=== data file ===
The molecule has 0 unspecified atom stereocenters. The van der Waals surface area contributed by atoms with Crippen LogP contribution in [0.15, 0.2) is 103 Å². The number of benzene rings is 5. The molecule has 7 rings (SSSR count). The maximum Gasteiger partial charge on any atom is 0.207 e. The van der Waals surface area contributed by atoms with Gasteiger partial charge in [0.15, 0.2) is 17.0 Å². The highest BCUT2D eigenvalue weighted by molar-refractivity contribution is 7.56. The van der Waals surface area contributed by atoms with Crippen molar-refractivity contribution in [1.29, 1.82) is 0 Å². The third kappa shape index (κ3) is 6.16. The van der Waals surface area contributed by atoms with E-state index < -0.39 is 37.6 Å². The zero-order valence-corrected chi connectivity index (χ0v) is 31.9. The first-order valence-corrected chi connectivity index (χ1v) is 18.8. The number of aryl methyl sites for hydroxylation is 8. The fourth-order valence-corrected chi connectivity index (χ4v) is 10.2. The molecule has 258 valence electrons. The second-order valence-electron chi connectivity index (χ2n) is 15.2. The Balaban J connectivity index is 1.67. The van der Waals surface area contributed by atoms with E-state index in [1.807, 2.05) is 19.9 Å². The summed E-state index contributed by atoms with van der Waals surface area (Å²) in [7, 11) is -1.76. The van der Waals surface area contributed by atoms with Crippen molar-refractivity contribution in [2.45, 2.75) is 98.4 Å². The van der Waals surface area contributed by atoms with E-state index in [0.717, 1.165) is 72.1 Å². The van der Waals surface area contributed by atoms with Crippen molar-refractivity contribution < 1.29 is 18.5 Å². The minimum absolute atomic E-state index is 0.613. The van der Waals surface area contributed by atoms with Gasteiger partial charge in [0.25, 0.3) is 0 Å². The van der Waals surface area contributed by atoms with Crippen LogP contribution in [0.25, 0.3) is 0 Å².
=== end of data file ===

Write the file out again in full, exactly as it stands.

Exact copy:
The molecule has 0 unspecified atom stereocenters. The van der Waals surface area contributed by atoms with Crippen LogP contribution in [0.15, 0.2) is 103 Å². The number of benzene rings is 5. The molecule has 7 rings (SSSR count). The maximum Gasteiger partial charge on any atom is 0.207 e. The van der Waals surface area contributed by atoms with Gasteiger partial charge in [0.15, 0.2) is 17.0 Å². The highest BCUT2D eigenvalue weighted by molar-refractivity contribution is 7.56. The van der Waals surface area contributed by atoms with Crippen molar-refractivity contribution in [1.29, 1.82) is 0 Å². The third kappa shape index (κ3) is 6.16. The van der Waals surface area contributed by atoms with E-state index < -0.39 is 37.6 Å². The zero-order valence-corrected chi connectivity index (χ0v) is 31.9. The first-order valence-corrected chi connectivity index (χ1v) is 18.8. The number of aryl methyl sites for hydroxylation is 8. The fourth-order valence-corrected chi connectivity index (χ4v) is 10.2. The molecule has 258 valence electrons. The second-order valence-electron chi connectivity index (χ2n) is 15.2. The Balaban J connectivity index is 1.67. The van der Waals surface area contributed by atoms with E-state index in [1.807, 2.05) is 19.9 Å². The summed E-state index contributed by atoms with van der Waals surface area (Å²) in [7, 11) is -1.76. The van der Waals surface area contributed by atoms with Crippen molar-refractivity contribution in [2.45, 2.75) is 98.4 Å². The van der Waals surface area contributed by atoms with E-state index in [0.717, 1.165) is 72.1 Å². The van der Waals surface area contributed by atoms with Crippen molar-refractivity contribution < 1.29 is 18.5 Å². The minimum absolute atomic E-state index is 0.613. The van der Waals surface area contributed by atoms with Gasteiger partial charge in [0.25, 0.3) is 0 Å². The van der Waals surface area contributed by atoms with Crippen LogP contribution in [0.25, 0.3) is 0 Å².